At our latest CISOs Anonymous event, we welcomed Daniel Cuthbert to discuss his Black Hat 2022 keynote and his views on current innovation within the industry. With a career spanning over 20 years on both the offensive and defensive side, Daniel has seen rapid evolution across the security sector. Alongside some of the UK’s leading CISOs, we explored key challenges and approaches as complex security demands continue to develop, which we’ve collated here.


What does good look like?

The challenge with regulation is that risk is an abstract concept, and measuring securities is difficult to quantify. Regularly reporting on the number of phishing emails and HackerOne submissions your business receives is a common set of metrics but presents a very narrow field of ‘impact’.

Turning to other industries that generally do a better job of security, regulation, and legislation, such as pharma, can reveal standards to model against. The reality is that risk will never be at zero, and it takes less than 1% of your organisation to compromise security. Embed those quick wins: get rid of default passwords, use two-factor authentication, and ensure updates are regularly installed.

Breaches are becoming a normal occurrence, but information is rarely shared between companies. Sharing could reveal patterns in attacks, resulting in standardised tools to combat common issues. Unless we can begin to understand these breaches as a collective, they will continue to happen.

Legislation as a kitemark

Consistency is vital as we look to the future of information security; creating standardised legislation that spans the industry ensures uniformity regardless of organisation size, with no room for justification if requirements are not met.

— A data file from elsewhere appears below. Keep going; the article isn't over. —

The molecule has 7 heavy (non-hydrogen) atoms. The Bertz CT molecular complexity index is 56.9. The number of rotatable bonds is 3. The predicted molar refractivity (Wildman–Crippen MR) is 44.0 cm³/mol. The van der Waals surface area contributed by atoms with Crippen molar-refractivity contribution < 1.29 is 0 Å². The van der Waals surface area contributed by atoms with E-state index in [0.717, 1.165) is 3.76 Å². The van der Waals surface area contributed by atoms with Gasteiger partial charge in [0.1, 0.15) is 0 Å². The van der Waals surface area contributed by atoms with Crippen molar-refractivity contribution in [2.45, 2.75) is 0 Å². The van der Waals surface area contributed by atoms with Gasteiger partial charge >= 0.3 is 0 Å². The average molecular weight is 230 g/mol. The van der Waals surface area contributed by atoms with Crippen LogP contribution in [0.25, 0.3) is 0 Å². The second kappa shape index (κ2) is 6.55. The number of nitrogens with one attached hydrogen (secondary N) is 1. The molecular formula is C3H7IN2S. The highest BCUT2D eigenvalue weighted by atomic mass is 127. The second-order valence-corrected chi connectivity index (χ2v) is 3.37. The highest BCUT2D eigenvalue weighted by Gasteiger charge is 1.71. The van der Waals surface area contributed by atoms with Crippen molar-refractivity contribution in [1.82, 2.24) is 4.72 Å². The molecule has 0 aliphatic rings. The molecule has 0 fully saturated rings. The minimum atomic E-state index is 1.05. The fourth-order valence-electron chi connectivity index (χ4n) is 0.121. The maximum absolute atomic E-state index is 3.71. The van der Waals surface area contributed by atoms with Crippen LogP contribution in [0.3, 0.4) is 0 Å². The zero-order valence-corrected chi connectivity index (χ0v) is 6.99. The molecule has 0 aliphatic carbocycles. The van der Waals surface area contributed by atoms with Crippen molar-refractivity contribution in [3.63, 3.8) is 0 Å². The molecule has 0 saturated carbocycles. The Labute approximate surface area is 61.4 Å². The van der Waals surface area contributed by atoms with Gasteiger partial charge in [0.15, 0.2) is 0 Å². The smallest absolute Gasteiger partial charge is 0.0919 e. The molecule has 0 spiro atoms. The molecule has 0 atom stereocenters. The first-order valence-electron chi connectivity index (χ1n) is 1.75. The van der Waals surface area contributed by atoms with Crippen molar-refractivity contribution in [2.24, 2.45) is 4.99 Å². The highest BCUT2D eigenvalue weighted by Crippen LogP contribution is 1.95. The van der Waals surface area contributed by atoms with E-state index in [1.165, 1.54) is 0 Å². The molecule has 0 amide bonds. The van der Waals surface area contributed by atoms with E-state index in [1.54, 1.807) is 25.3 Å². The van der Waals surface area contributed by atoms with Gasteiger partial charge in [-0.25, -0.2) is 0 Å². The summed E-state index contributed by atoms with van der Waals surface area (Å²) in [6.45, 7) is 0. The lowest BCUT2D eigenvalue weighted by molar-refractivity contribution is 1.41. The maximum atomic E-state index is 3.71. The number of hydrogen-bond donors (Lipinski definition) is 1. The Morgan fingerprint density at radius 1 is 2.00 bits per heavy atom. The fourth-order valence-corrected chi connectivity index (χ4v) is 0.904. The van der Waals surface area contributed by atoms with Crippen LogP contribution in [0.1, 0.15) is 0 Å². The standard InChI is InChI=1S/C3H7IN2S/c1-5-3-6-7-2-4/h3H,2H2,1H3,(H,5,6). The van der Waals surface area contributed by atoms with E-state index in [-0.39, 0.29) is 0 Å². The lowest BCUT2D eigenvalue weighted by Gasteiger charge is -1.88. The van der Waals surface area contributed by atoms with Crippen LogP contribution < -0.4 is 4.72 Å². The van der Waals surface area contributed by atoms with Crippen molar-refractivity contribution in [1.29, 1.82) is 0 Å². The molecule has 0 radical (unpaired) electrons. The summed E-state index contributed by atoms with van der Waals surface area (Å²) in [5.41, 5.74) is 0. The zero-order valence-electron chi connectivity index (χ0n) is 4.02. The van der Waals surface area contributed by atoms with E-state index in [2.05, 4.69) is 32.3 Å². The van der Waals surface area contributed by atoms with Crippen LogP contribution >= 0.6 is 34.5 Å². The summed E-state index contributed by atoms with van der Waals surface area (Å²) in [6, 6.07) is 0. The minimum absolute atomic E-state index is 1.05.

Financial penalties should be the norm. For companies unable to meet these requirements, substantial fines should be issued, giving vendors a specific incentive to do better. Those who do satisfy regulations would be identifiable by a kitemark, which can be utilised for marketing purposes, business and talent attraction, and recognition within the industry.

Proof of vendor security measures should also be standardised: are all pipelines meeting requirements, are they using modern SaaS tools, and are people within the supply chain actively thinking about security? Vendors who are open, transparent, and happy to have the conversation are obviously proactive and confident in their own procedures.

Ultimate control

Security and innovation are often viewed as opposite sides of the same coin; new technology introduces unknown elements, and development is regularly slowed down by security testing phases. An accepted level of risk, and therefore loss of control, must be permitted to allow for innovation.

The role of a CISO is not to make every element secure, it’s to make businesses generally safer. CISOs are the canaries in the coalmines; they can write and verify their own secure code, but the opportunity to impact external risks is rare. With so many uncontrollable elements, flagging hazards and possible areas of exposure is often the only response.

The prediction for the future of security software is that it will feature interactive elements – think ChatGPT – with the ability to review code, identify and understand malware, and provide actionable advice for specific incidents. As an additional tool used alongside current approaches, it suggests a level of speed and responsiveness that can help CISOs and their teams to cast a wider net, and therefore have more control.

Speak with our expert consultants

​To find out more about La Fosse, attend a CISO Anonymous event, or learn more about the total talent solutions we offer, contact one of our expert consultants:​

Brian Hinojosa – Principal Consultant Manager in InfoSec

Ross Tanner – Senior Manager in Infosec and Architecture​

Stephanie Crates-Principal Consultant in InfoSec